Dr Sally Ride is given posthumous award of Presidential Medal of Freedom

by | May 21, 2013 | History, Space Shuttle | 0 comments

President Barack Obama has posthumously awarded fomer astronaut and first US female in orbit, Dr. Sally Ride, the Presidential Medal of Freedom. The award is the highest US civilian honour that can been bestowed.

Ride made her first flight in 1983 on STS-07 and few again a year later on STS-43L (both on the Space Shuttle Challenger).   In 1986, Ride served on the Rogers Commission investigating the STS-51L Challenger accident.  She was instrumental in making sure that hidden details of the Solid Rocket Booster “O” ring test failures in cold temperatures reached other members of the panel including Physicist Richard Feynman.  This factor was later cited as the principal cause of the failure.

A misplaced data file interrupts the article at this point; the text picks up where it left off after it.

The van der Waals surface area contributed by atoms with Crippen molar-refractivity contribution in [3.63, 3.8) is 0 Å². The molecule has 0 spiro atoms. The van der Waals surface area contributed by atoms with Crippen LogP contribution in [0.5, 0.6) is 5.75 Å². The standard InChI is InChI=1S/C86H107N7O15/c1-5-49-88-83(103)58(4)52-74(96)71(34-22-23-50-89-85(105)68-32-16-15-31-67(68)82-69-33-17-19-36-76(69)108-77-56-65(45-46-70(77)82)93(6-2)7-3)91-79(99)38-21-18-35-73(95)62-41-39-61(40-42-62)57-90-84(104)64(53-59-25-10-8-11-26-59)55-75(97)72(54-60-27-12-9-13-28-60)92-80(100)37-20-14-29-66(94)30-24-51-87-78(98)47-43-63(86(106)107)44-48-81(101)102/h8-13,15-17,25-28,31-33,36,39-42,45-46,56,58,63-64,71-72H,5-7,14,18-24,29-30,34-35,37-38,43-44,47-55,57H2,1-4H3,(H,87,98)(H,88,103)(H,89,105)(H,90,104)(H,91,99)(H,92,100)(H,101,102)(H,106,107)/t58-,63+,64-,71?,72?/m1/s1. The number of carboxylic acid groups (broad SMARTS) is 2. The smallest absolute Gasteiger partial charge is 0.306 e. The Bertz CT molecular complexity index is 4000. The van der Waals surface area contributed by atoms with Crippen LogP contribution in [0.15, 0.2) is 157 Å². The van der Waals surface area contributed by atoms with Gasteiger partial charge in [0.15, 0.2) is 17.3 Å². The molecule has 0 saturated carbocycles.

Ride’s Space Shuttle truth-teller/whistleblower role came out only after her death in 2012. Likewise, it was only then that it was publicly revealed that Ride had been in a same-sex relationship since the breakdown of her marriage. Having left NASA in 1987, as a physics graduate and as an educator she later devoted her life to encouraging girls to get a scientific education. It was only after her death in 2012 that it was revealed that Ride had been in a same-sex relationship since the breakdown of her marriage.

President Obama said, “We remember Sally Ride not just as a national hero, but as a role model to generations of young women. Sally inspired us to reach for the stars, and she advocated for a greater focus on the science, technology, engineering and math that would help us get there. Sally showed us that there are no limits to what we can achieve, and I look forward to welcoming her family to the White House as we celebrate her life and legacy.”

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